NYU Langone specialists, including psychiatrists, nurse practitioners, social workers, and others, offer psychosocial therapy to address the behavioral, psychological, and social problems associated with schizophrenia. Psychosocial treatment can help a person to manage the everyday challenges of living with this condition, such as difficulty communicating and maintaining a job. This type of therapy works best for people who have been taking antipsychotic medications that have helped to lessen symptoms.
A therapist can help people with schizophrenia and their families to better understand and adjust to living with the condition. Our treatment team provides both individual and family therapy to teach coping skills that can be applied in social situations, the home, family relationships, and the workplace. A therapist can help people with schizophrenia, and those around them, to better understand and adjust to the need for long-term treatment.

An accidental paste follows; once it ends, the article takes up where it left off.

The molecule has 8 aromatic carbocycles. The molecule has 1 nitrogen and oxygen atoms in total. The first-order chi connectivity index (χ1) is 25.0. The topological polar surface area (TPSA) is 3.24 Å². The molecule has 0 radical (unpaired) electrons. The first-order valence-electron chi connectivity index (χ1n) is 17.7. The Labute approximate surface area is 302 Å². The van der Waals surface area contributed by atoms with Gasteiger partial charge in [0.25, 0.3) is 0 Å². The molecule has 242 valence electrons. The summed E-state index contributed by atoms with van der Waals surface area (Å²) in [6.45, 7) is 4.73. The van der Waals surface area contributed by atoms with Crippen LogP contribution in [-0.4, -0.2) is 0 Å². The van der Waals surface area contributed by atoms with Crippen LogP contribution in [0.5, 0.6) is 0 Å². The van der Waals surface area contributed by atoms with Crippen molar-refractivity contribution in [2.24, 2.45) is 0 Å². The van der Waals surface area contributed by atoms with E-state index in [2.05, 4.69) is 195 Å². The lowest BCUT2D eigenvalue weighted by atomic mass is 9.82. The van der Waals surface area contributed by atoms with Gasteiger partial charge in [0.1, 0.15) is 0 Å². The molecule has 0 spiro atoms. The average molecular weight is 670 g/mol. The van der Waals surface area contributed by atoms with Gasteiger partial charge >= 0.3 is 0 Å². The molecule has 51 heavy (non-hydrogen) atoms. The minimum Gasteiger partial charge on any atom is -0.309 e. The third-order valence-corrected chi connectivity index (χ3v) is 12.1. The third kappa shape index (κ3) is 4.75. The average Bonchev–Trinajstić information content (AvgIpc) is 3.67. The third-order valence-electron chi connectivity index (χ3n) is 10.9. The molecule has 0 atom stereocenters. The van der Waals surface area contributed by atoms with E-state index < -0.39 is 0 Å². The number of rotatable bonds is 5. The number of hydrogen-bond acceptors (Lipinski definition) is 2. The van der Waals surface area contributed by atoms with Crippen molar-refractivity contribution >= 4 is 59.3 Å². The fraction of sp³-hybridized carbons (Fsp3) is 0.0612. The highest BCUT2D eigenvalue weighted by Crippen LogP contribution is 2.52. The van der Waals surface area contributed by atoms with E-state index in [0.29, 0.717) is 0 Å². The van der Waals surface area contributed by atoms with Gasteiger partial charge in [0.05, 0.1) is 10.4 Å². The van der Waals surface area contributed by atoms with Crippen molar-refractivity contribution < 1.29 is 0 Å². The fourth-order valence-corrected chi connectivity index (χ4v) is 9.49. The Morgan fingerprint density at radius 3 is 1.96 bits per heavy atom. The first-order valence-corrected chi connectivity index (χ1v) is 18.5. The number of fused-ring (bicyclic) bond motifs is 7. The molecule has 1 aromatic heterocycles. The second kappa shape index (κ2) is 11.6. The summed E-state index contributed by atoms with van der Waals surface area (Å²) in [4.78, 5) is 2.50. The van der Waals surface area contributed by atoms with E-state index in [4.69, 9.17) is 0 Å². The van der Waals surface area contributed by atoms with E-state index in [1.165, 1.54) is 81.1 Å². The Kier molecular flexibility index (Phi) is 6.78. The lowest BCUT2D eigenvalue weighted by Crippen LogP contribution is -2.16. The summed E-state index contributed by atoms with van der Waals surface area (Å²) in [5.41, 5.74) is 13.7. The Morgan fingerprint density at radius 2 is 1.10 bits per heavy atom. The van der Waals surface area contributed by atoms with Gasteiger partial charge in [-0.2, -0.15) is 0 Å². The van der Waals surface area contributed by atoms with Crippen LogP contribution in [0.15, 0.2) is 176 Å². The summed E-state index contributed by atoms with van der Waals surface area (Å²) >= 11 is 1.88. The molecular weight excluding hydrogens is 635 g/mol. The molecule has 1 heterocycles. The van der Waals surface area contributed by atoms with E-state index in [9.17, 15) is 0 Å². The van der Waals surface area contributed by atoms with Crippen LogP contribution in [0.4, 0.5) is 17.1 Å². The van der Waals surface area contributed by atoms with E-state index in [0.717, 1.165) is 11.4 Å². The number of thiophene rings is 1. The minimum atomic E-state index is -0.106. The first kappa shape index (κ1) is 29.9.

During psychosocial therapy sessions, our experts provide education about the condition, discuss common symptoms or difficulties, and reinforce the importance of continuing to take the prescribed medication. People who receive regular psychosocial treatment are more likely to continue taking their medication and are less likely to have relapses, or periods when schizophrenia symptoms return.
Therapy sessions are conducted on an outpatient basis. The length of treatment varies from person to person. Some people with severe symptoms, such as psychotic episodes that cause a sudden change in personality and behavior and interfere with a person’s health or safety, visit with a therapist on a long-term basis. People with less severe symptoms may only need periodic follow-up appointments.